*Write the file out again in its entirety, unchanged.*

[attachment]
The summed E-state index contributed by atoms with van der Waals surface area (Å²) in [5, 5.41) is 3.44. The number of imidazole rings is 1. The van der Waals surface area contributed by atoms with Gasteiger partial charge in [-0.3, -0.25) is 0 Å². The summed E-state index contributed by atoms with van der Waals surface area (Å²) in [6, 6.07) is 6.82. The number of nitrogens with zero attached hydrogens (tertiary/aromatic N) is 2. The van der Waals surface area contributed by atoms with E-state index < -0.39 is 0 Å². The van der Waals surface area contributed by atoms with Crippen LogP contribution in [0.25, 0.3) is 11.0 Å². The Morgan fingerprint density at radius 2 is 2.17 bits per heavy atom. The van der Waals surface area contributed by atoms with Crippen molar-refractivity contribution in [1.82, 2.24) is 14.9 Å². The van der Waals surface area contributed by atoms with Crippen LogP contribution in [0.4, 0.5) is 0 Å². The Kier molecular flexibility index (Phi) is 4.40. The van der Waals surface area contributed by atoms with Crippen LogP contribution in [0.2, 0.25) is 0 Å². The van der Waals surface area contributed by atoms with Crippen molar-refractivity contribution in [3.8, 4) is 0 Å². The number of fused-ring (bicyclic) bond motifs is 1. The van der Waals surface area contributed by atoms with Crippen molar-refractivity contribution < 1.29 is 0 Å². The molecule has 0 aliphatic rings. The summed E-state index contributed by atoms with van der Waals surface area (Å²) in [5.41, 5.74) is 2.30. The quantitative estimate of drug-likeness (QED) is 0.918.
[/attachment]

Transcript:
The summed E-state index contributed by atoms with van der Waals surface area (Å²) in [5, 5.41) is 3.44. The number of imidazole rings is 1. The van der Waals surface area contributed by atoms with Gasteiger partial charge in [-0.3, -0.25) is 0 Å². The summed E-state index contributed by atoms with van der Waals surface area (Å²) in [6, 6.07) is 6.82. The number of nitrogens with zero attached hydrogens (tertiary/aromatic N) is 2. The van der Waals surface area contributed by atoms with E-state index < -0.39 is 0 Å². The van der Waals surface area contributed by atoms with Crippen LogP contribution in [0.25, 0.3) is 11.0 Å². The Morgan fingerprint density at radius 2 is 2.17 bits per heavy atom. The van der Waals surface area contributed by atoms with Crippen molar-refractivity contribution in [1.82, 2.24) is 14.9 Å². The van der Waals surface area contributed by atoms with Crippen LogP contribution in [0.4, 0.5) is 0 Å². The Kier molecular flexibility index (Phi) is 4.40. The van der Waals surface area contributed by atoms with Crippen LogP contribution in [0.2, 0.25) is 0 Å². The van der Waals surface area contributed by atoms with Crippen molar-refractivity contribution in [3.8, 4) is 0 Å². The number of fused-ring (bicyclic) bond motifs is 1. The van der Waals surface area contributed by atoms with Crippen molar-refractivity contribution < 1.29 is 0 Å². The molecule has 0 aliphatic rings. The summed E-state index contributed by atoms with van der Waals surface area (Å²) in [5.41, 5.74) is 2.30. The quantitative estimate of drug-likeness (QED) is 0.918.